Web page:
- DO YOUR RESEARCH!!! Once you know what you can spend and what you’re looking for, get a feel for what the average selling price is for all types of conditions the particular book you want may be in. There’s plenty of ways to do this, whether it be by looking up books using a price guide (preferably an Overstreet Price Guide), online research and/or gathering prices from local shops. The point here is learning what the average market price is for any book, in any condition, at the current time. Be extra careful with the pricing on graded books.
- Don’t make purchases at a convention with the first comic book vendor you see. Observe your environment completely, study it and when something grabs your attention, check it out but stick to your budget and list.
- Don’t be afraid to say no to any vendor at any time. You are the customer, you know what you want and you have a list that you’re going to stick to, right? Good.
Some of the vendors had plenty of books available, but typical of most conventions, what was offered for sale was predominantly Marvel and DC titles. What I’m seeing done by vendors, perhaps more than ever before, is the labeling of comic books to highlight a character’s first appearance. This is great…but only if the character’s 1st appearance really is in the book that was labeled. Learn the difference between shadow, mentioned, voice, cameo, full appearances, etc. It can make a difference for your wallet. Again, do your research; don’t let someone else do it for you.
Artwork was abundant at this show and some artists were open to commissioned requests. That’s always a plus so long as it’s reasonably priced – which it was.
Artist Amanda Dufresne working on a commissioned art piece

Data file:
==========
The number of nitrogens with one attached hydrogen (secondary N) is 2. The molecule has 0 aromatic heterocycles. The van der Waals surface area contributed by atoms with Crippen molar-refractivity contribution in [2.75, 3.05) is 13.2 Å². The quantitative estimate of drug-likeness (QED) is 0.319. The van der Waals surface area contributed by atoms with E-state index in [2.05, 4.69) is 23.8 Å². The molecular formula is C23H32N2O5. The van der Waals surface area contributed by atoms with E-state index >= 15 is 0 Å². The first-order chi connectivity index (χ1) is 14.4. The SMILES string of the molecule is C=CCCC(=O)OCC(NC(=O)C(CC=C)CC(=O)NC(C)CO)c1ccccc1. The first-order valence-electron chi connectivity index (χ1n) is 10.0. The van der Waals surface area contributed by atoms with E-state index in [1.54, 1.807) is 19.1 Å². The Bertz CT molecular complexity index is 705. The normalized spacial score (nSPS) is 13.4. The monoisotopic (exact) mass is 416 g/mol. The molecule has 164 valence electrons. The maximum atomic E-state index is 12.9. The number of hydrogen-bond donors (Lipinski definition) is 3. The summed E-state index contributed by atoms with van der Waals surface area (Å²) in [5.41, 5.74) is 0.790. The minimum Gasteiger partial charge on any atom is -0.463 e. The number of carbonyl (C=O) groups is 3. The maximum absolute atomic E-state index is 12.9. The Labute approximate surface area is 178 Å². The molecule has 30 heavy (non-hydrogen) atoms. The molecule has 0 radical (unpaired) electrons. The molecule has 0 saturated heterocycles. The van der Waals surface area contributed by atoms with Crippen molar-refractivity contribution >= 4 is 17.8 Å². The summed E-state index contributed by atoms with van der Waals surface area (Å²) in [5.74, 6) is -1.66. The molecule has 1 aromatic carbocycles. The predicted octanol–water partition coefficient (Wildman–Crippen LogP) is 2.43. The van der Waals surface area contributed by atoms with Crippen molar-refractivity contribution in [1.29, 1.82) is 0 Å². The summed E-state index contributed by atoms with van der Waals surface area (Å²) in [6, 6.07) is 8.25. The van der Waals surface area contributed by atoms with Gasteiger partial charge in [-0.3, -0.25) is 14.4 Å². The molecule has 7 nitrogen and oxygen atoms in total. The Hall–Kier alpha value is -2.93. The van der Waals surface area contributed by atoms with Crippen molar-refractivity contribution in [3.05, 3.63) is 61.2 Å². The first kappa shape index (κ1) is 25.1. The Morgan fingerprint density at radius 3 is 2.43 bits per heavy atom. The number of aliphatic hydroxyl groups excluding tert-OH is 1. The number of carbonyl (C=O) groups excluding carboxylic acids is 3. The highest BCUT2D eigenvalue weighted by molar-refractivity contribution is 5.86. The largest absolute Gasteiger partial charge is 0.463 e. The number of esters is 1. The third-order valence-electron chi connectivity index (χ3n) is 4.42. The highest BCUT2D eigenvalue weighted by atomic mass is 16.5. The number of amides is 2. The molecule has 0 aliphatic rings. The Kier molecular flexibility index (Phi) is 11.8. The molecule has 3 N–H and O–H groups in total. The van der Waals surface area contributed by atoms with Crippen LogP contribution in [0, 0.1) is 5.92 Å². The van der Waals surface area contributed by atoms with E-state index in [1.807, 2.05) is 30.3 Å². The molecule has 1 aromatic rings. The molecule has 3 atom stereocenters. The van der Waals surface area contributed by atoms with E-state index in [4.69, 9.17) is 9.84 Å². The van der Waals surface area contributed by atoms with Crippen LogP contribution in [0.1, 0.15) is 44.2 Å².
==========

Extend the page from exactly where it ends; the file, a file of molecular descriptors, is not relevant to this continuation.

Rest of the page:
Artist Amanda Dufresne’s artwork immediately caught my attention. I went through her portfolio and it was spectacular. She does an absolutely fantastic job of capturing pure emotion and conveying it through her artwork. If you see her at a convention, I highly recommend that you check out her work. You won’t regret it.
I had the pleasure of meeting and sharing a few laughs with writer/artist Joe St. Pierre. He made his debut as a penciler for Rai during the first incarnation of Valiant Comics. He’s also worked for Marvel, DC, Image, IDW and Dynamite. He has his own publishing company, Astronaut Ink, which features his creator-owned properties. His most recent work is his series, The New Zodiax.
Ninjak art piece drawn by Joe St. Pierre Bloodshot commission drawn by Joe St. Pierre
The guest of honor at the Northeast Comic Con was none other than Batman himself – Mr. Adam West. I’m not going to go into detail highlighting his celebrated career, but I will say that it was an honor to have met him and also obtain his autograph! So, what was the interaction like between the legendary Caped-Crusader and the 13th Crusader? Let’s just say it ended with a fist bump.
What made this show extra special, were the fans. Everyone I met was in a great mood and enjoying themselves at this event. This is a great testament to the wonderful job the show’s promoters did with putting it all together, keeping everyone’s best interests at heart and making sure that their experience at this Con was fruitful and memorable. That’s why I can’t wait for the next show at the Shriners Auditorium in Wilmington, MA.
Until next time Crusaders!